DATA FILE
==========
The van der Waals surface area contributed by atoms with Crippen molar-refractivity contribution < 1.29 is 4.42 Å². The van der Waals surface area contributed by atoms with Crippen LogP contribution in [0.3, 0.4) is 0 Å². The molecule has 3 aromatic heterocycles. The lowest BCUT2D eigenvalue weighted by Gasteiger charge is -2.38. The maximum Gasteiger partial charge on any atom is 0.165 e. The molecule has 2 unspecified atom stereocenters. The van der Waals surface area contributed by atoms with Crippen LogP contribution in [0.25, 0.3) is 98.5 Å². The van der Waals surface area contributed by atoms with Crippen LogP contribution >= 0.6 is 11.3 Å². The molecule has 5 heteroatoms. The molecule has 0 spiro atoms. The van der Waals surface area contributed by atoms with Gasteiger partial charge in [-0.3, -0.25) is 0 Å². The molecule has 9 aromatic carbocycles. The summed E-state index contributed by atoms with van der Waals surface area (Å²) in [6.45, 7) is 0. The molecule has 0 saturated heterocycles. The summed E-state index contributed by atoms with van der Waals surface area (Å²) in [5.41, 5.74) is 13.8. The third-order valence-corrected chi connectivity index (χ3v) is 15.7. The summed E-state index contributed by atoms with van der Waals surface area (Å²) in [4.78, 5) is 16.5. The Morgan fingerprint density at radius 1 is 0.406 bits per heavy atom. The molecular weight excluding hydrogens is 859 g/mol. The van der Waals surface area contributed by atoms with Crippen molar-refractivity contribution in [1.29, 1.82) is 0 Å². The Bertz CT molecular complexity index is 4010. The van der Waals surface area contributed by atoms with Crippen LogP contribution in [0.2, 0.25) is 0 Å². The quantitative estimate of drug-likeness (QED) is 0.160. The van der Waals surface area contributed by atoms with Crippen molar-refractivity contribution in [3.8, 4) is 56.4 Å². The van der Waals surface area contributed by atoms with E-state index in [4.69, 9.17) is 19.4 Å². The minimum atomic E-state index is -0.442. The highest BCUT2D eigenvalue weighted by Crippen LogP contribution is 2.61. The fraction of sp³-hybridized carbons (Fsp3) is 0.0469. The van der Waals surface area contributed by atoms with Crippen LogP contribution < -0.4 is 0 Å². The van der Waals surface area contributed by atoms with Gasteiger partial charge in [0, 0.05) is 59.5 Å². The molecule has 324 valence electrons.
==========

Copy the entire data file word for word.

The van der Waals surface area contributed by atoms with Crippen molar-refractivity contribution < 1.29 is 4.42 Å². The van der Waals surface area contributed by atoms with Crippen LogP contribution in [0.3, 0.4) is 0 Å². The molecule has 3 aromatic heterocycles. The lowest BCUT2D eigenvalue weighted by Gasteiger charge is -2.38. The maximum Gasteiger partial charge on any atom is 0.165 e. The molecule has 2 unspecified atom stereocenters. The van der Waals surface area contributed by atoms with Crippen LogP contribution in [0.25, 0.3) is 98.5 Å². The van der Waals surface area contributed by atoms with Crippen LogP contribution >= 0.6 is 11.3 Å². The molecule has 5 heteroatoms. The molecule has 0 spiro atoms. The van der Waals surface area contributed by atoms with Gasteiger partial charge in [-0.3, -0.25) is 0 Å². The molecule has 9 aromatic carbocycles. The summed E-state index contributed by atoms with van der Waals surface area (Å²) in [6.45, 7) is 0. The molecule has 0 saturated heterocycles. The summed E-state index contributed by atoms with van der Waals surface area (Å²) in [5.41, 5.74) is 13.8. The third-order valence-corrected chi connectivity index (χ3v) is 15.7. The summed E-state index contributed by atoms with van der Waals surface area (Å²) in [4.78, 5) is 16.5. The Morgan fingerprint density at radius 1 is 0.406 bits per heavy atom. The molecular weight excluding hydrogens is 859 g/mol. The van der Waals surface area contributed by atoms with Crippen molar-refractivity contribution in [1.29, 1.82) is 0 Å². The Bertz CT molecular complexity index is 4010. The van der Waals surface area contributed by atoms with Crippen LogP contribution in [0.2, 0.25) is 0 Å². The quantitative estimate of drug-likeness (QED) is 0.160. The van der Waals surface area contributed by atoms with Crippen molar-refractivity contribution in [3.8, 4) is 56.4 Å². The van der Waals surface area contributed by atoms with E-state index in [4.69, 9.17) is 19.4 Å². The minimum atomic E-state index is -0.442. The highest BCUT2D eigenvalue weighted by Crippen LogP contribution is 2.61. The fraction of sp³-hybridized carbons (Fsp3) is 0.0469. The van der Waals surface area contributed by atoms with Crippen LogP contribution < -0.4 is 0 Å². The van der Waals surface area contributed by atoms with Gasteiger partial charge in [0, 0.05) is 59.5 Å². The molecule has 324 valence electrons.